Fears persist about future of museum

State renovation plan for Banneker-Douglass doesn't halt closing talk

May 14, 2000|By TaNoah Morgan | TaNoah Morgan,SUN STAFF

Two weeks after the state awarded a contract to begin designing and planning a 10,000-square-foot expansion of the Banneker-Douglass Museum in Annapolis, controversy continues to swirl over operation of the 16-year-old repository.

Errol E. Brown Sr., president of the Banneker-Douglass Museum Foundation, a volunteer fund-raising group for the museum, said he is not convinced that the museum's future is solid and fears that the state may close it.

Brown is asking to meet with Gov. Parris N. Glendening to talk about problems foundation members have had with the state Commission on African-American History and Culture, which runs the museum, and the Department of Housing and Community Development, which oversees the commission.

"We want to ask the governor to address the Banneker-Douglass Museum plight," he said. "What makes us think the museum is going to be closed is they have stripped it. There is nothing to see."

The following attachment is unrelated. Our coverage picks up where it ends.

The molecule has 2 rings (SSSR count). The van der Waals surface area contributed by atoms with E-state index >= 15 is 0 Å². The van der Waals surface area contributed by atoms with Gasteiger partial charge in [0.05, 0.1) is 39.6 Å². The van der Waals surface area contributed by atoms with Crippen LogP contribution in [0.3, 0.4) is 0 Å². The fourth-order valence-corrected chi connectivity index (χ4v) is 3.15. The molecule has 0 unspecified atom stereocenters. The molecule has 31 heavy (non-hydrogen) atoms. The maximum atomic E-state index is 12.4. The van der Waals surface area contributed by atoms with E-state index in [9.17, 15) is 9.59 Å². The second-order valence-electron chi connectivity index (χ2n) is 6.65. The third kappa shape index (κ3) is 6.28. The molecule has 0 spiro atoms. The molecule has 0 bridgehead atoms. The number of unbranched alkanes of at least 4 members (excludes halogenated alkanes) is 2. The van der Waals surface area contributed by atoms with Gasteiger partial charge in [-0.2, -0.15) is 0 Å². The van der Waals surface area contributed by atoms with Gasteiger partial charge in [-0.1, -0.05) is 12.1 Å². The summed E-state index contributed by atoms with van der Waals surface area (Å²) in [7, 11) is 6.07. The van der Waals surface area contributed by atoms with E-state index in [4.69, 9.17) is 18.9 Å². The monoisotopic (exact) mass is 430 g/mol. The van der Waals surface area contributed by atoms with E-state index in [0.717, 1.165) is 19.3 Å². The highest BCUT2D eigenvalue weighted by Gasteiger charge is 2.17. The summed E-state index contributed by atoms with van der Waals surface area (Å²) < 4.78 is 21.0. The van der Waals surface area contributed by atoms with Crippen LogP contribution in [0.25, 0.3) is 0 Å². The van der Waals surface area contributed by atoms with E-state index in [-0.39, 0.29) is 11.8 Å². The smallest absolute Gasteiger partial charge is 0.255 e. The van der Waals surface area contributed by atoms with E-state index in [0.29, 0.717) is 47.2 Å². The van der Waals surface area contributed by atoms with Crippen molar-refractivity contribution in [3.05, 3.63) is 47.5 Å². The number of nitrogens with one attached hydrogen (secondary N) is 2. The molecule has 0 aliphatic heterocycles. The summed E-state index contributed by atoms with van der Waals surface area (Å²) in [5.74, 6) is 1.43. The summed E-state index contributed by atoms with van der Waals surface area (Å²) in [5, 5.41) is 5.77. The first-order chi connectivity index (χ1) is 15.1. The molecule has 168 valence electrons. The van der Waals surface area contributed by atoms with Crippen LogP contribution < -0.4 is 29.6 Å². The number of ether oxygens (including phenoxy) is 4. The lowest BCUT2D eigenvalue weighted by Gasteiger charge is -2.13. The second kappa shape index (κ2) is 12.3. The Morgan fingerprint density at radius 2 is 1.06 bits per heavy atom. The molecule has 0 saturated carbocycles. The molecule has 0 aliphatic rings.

The state Board of Public Works recently awarded a $454,000 contract to a Baltimore architectural firm to plan the addition that would more than double the museum's size.

The expansion would provide meeting space for the public, administrative space for staffers, and allow the museum to house permanent exhibits on prominent African-Americans, a state official said.

The $3.8 million project includes renovation to the building and construction of a three-floor addition to the Franklin Street museum.

The expansion is scheduled to begin next year and will be completed in 2002, officials said.

The announcement was made after years of complaints from foundation members that the state intended to close the museum.

"There was never any effort for anyone to shut the museum down," said Carroll H. Hynson Jr., who heads the state Commission on African-American History and Culture. "Now no one can say we're going to close."

But Brown disagrees. In the past several years, internal issues such as personnel changes have become public fights between the state commission and the foundation.

"Don't tell me you're going to put up the building and you're stripping the museum the whole time and you've been negligent to the collections all along," Brown said.

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